Impact materiality extends beyond operational considerations due to its role in shaping a company’s reputation and stakeholder relationships. Organizations that proactively address material issues with sustainable practices enhance their public image and foster stronger relationships with stakeholders. For example, a company committed to reducing its environmental footprint may gain positive recognition, while one neglecting its social responsibilities may face reputational risks.
The results of impact materiality can help define corporate sustainability strategies. This use of an impact materiality assessment supports ethical, social, and environmental considerations in the company’s overall approach. By prioritizing impact material sustainability factors, companies can contribute to positive societal change while strengthening their position as responsible and ethical entities.
Double Materiality for Strategic Decision-making
The intersection of financial materiality and impact materiality is double materiality. Double materiality can be used to develop strategy and make sustainable decisions. For example, a company that prioritizes sustainability might invest in renewable energy sources (impact materiality) to reduce its carbon footprint. This strategic decision aligns with environmental considerations and contributes to cost savings and efficiency, positively impacting financial performance (financial materiality). In this way, companies can effectively manage materiality by identifying synergies between financial and non-financial factors.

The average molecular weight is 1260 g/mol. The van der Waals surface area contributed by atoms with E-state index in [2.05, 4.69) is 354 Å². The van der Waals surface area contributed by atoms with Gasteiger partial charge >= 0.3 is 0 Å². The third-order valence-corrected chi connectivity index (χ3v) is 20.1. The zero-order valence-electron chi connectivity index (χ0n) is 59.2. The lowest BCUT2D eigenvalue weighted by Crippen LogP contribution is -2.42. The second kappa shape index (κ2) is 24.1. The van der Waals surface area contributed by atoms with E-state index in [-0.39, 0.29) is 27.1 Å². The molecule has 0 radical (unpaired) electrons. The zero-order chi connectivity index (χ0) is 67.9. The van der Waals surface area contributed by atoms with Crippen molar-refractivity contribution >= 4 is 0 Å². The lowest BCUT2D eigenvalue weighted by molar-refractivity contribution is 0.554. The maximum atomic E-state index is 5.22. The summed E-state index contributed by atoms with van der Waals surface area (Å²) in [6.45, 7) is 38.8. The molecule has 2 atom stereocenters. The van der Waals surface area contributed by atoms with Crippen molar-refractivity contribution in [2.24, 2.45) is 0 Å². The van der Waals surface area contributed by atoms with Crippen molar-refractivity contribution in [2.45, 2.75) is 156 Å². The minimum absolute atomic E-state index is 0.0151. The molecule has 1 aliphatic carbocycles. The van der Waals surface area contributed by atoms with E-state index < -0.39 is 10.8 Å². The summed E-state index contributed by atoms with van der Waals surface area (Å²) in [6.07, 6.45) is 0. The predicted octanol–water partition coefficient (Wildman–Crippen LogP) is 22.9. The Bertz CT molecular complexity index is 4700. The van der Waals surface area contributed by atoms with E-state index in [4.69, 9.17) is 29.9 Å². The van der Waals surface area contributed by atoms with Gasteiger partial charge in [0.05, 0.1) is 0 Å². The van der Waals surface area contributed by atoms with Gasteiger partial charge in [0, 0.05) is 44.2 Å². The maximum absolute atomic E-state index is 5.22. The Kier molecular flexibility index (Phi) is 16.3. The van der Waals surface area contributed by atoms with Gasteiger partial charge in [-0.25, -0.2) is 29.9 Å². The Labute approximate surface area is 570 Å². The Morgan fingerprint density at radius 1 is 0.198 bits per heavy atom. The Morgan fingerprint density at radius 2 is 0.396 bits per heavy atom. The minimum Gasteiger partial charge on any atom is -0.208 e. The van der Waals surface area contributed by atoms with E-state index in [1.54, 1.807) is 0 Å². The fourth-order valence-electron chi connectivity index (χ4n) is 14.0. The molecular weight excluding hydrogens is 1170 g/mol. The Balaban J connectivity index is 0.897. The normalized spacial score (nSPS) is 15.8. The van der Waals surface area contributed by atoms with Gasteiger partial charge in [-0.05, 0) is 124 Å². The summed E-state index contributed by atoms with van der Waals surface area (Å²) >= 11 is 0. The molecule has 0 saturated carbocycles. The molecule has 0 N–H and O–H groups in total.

One example of a company effectively using materiality to drive strategy is Unilever. Unilever embraces sustainability as a core tenet of its business strategy and addresses both financial and non-financial material issues. By integrating sustainability into its operations and supply chain practices, Unilever reduced its environmental impact and enhanced brand reputation and stakeholder relationships.
Reporting and Disclosure Practices
Sustainability legislation and voluntary frameworks take a crucial role in guiding businesses towards materiality and double materiality assessments. The EU CSRD increased the disclosure requirements companies must make for material issues. It also mandates a double materiality assessment for entities subject to CSRD reporting.
Aside from legislation, voluntary frameworks also emphasize materiality. GRI 3: Material Topics 2021 emphasizes the importance of materiality with guidelines for identifying economic, environmental, and social topics. Similarly, SASB’s industry-specific standards address financial materiality considerations with sector-specific sustainability issues.
Materiality As Your Compass
In conclusion, single materiality sets the stage, focusing on Environmental, Social, and Governance (ESG) factors that resonate with stakeholders. However, the evolution to double materiality is paramount to connect financial and impact materiality. Successfully managing this intersection can drive positive change, enhance corporate reputation, and strengthen stakeholder relationships.
About the Author
Jennifer Debias leads business development, sales, and marketing at ensogo, working with ESG and EHS professionals to optimize their sustainability strategies with technology. She has more than 15 years in EHS&S leadership experience in global facilities operations, construction, regulatory compliance, and software. Before joining ensogo, Jennifer served as EHS Director for AECOM, Director of Business Development at RegScan, and ESG product specialist at Intelex.